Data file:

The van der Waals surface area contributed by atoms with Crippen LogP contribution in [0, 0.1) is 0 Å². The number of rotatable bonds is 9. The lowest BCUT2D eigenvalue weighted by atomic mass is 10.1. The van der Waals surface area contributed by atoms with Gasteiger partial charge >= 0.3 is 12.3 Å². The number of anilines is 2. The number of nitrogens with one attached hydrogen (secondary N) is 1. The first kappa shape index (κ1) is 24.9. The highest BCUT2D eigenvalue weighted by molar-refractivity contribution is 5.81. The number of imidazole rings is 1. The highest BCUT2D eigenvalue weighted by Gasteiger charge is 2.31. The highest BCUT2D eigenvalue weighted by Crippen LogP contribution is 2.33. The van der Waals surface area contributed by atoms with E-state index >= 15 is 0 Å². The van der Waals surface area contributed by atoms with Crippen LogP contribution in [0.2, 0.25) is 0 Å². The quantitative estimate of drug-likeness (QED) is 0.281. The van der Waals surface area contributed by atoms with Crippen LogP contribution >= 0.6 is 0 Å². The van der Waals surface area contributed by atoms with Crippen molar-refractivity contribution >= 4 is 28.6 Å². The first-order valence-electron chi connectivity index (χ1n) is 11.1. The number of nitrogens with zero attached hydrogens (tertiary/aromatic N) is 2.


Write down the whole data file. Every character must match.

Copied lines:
The van der Waals surface area contributed by atoms with Crippen LogP contribution in [0, 0.1) is 0 Å². The number of rotatable bonds is 9. The lowest BCUT2D eigenvalue weighted by atomic mass is 10.1. The van der Waals surface area contributed by atoms with Gasteiger partial charge >= 0.3 is 12.3 Å². The number of anilines is 2. The number of nitrogens with one attached hydrogen (secondary N) is 1. The first kappa shape index (κ1) is 24.9. The highest BCUT2D eigenvalue weighted by molar-refractivity contribution is 5.81. The number of imidazole rings is 1. The highest BCUT2D eigenvalue weighted by Gasteiger charge is 2.31. The highest BCUT2D eigenvalue weighted by Crippen LogP contribution is 2.33. The van der Waals surface area contributed by atoms with E-state index >= 15 is 0 Å². The van der Waals surface area contributed by atoms with Crippen LogP contribution in [0.2, 0.25) is 0 Å². The quantitative estimate of drug-likeness (QED) is 0.281. The van der Waals surface area contributed by atoms with Crippen LogP contribution >= 0.6 is 0 Å². The van der Waals surface area contributed by atoms with Crippen molar-refractivity contribution >= 4 is 28.6 Å². The first-order valence-electron chi connectivity index (χ1n) is 11.1. The number of nitrogens with zero attached hydrogens (tertiary/aromatic N) is 2.